U.S. condemns N. Korean missile launches, remains open to dialogue: State Dept.

변덕근 / 2022-05-13 00:45:48
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US-NK missile
▲ A news report on North Korea's short-range ballistic missile launch is aired on a TV screen at Seoul Station in Seoul on May 7, 2022. (Yonhap)

US-NK missile

U.S. condemns N. Korean missile launches, remains open to dialogue: State Dept.

By Byun Duk-kun

WASHINGTON, May 12 (Yonhap) -- The United States condemns North Korea's latest missile launches but remains committed to engage with Pyongyang in dialogue, a state department spokesperson said Thursday.

North Korea fired three short-range ballistic missiles on Thursday (Seoul time), marking its 16th show of force this year.

"The United States condemns the DPRK's ballistic missile launches," the department spokesperson said, referring to North Korea by its official name, the Democratic People's Republic of Korea.

"These launches, like the others conducted in recent weeks, are in violation of multiple U.N. Security Council Resolutions and pose a threat to the DPRK's neighbors and the international community," the official added, asking not to be identified.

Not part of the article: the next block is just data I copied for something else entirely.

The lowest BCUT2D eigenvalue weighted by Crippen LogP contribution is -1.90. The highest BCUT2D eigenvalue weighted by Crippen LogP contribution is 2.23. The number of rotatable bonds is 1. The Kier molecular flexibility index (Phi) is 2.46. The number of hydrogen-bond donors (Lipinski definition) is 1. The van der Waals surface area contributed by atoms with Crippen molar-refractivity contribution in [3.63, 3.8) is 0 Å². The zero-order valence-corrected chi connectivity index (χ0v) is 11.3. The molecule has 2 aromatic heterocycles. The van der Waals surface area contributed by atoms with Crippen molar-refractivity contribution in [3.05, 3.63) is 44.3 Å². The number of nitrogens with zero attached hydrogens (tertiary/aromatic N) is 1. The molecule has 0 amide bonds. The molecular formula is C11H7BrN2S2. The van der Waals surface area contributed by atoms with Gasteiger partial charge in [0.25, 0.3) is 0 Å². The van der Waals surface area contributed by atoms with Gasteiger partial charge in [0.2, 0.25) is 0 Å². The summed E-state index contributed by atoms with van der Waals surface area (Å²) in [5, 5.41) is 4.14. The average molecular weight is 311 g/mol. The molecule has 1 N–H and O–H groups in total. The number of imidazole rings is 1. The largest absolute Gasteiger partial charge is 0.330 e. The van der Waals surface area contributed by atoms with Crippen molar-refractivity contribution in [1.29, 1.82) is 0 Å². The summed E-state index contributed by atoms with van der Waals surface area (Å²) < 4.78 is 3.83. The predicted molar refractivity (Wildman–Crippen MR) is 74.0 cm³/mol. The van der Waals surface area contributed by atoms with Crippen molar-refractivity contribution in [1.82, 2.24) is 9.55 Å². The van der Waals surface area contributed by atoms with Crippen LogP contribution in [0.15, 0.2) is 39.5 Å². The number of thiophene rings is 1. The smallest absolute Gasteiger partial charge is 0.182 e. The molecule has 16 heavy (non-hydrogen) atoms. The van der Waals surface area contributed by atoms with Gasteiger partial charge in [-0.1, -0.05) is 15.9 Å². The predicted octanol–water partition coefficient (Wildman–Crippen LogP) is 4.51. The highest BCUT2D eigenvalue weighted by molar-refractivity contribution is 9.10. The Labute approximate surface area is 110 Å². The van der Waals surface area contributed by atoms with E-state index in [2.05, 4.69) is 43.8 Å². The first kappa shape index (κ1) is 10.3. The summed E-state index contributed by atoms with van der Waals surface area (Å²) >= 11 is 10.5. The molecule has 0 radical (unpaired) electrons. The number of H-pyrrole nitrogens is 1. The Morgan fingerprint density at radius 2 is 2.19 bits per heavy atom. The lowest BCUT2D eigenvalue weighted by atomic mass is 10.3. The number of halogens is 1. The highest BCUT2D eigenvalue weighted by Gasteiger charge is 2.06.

The official reaffirmed the U.S.' commitment to dialogue.

"We remain committed to a diplomatic approach to the DPRK and call on them to engage in dialogue. Our commitment to the defense of the Republic of Korea and Japan remains ironclad."

North Korea has avoided talks with the U.S. since late 2019. It has also ignored all U.S. overtures since the Joe Biden administration took office in January 2021.

U.S. Indo-Pacific Command said the launches did not pose an immediate threat to the U.S. or its allies but that it poses a threat to the stability in the region.

"While we have assessed that this event does not pose an immediate threat to U.S. personnel or territory, or to our allies, the missile launch highlights the destabilizing impact of the DPRK's illicit weapons program," it said in a released statement.

"The U.S. commitment to the defense of the Republic of Korea and Japan remains ironclad," it added.

The latest North Korean missile launches come two days after South Korean President Yoon Suk-yeol took office.

Biden is scheduled to travel to Seoul next week for a summit with Yoon, followed by a visit to Tokyo for talks with his Japanese counterpart and a Quad summit that will also be attended by the leaders of Australia, India and Japan.

White House Press Secretary Jen Psaki earlier said the North Korean issue will be at "the front and center" of Biden's discussions with his South Korean and Japanese counterparts.

The U.S. believes Pyongyang is also preparing to conduct a nuclear test as early as this month, which would mark the country's seventh nuclear test if conducted. The North conducted its last nuclear test in September 2017.

(END)

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